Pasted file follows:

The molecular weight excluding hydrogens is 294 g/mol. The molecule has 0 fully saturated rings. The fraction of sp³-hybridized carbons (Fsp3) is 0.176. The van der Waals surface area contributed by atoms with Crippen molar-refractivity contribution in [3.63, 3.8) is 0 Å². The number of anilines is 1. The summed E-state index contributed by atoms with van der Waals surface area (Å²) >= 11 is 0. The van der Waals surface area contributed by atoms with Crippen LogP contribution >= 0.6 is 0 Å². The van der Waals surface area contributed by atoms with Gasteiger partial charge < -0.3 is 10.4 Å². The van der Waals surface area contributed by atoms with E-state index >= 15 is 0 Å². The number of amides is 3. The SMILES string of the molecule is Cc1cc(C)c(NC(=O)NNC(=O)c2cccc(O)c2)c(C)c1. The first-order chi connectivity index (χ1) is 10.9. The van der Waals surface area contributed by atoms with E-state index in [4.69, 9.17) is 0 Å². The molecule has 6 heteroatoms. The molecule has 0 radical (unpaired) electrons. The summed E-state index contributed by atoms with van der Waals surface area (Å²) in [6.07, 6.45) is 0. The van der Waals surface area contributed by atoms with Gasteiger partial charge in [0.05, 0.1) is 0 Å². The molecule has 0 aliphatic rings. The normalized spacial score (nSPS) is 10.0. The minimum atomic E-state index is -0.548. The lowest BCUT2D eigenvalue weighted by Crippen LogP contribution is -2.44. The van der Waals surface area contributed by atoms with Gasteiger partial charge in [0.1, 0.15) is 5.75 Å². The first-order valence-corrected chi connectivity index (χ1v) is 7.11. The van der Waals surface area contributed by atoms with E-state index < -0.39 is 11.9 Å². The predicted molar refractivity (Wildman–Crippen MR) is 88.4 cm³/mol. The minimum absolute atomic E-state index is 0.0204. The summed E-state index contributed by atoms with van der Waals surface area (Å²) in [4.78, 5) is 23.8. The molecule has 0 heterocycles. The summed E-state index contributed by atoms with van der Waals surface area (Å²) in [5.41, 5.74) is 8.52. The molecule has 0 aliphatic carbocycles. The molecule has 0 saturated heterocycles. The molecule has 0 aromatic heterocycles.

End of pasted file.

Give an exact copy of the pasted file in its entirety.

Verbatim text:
The molecular weight excluding hydrogens is 294 g/mol. The molecule has 0 fully saturated rings. The fraction of sp³-hybridized carbons (Fsp3) is 0.176. The van der Waals surface area contributed by atoms with Crippen molar-refractivity contribution in [3.63, 3.8) is 0 Å². The number of anilines is 1. The summed E-state index contributed by atoms with van der Waals surface area (Å²) >= 11 is 0. The van der Waals surface area contributed by atoms with Crippen LogP contribution >= 0.6 is 0 Å². The van der Waals surface area contributed by atoms with Gasteiger partial charge < -0.3 is 10.4 Å². The van der Waals surface area contributed by atoms with E-state index >= 15 is 0 Å². The number of amides is 3. The SMILES string of the molecule is Cc1cc(C)c(NC(=O)NNC(=O)c2cccc(O)c2)c(C)c1. The first-order chi connectivity index (χ1) is 10.9. The van der Waals surface area contributed by atoms with E-state index in [4.69, 9.17) is 0 Å². The molecule has 6 heteroatoms. The molecule has 0 radical (unpaired) electrons. The summed E-state index contributed by atoms with van der Waals surface area (Å²) in [6.07, 6.45) is 0. The van der Waals surface area contributed by atoms with Gasteiger partial charge in [0.05, 0.1) is 0 Å². The molecule has 0 aliphatic rings. The normalized spacial score (nSPS) is 10.0. The minimum atomic E-state index is -0.548. The lowest BCUT2D eigenvalue weighted by Crippen LogP contribution is -2.44. The van der Waals surface area contributed by atoms with Gasteiger partial charge in [0.1, 0.15) is 5.75 Å². The first-order valence-corrected chi connectivity index (χ1v) is 7.11. The van der Waals surface area contributed by atoms with E-state index < -0.39 is 11.9 Å². The predicted molar refractivity (Wildman–Crippen MR) is 88.4 cm³/mol. The minimum absolute atomic E-state index is 0.0204. The summed E-state index contributed by atoms with van der Waals surface area (Å²) in [4.78, 5) is 23.8. The molecule has 0 heterocycles. The summed E-state index contributed by atoms with van der Waals surface area (Å²) in [5.41, 5.74) is 8.52. The molecule has 0 aliphatic carbocycles. The molecule has 0 saturated heterocycles. The molecule has 0 aromatic heterocycles.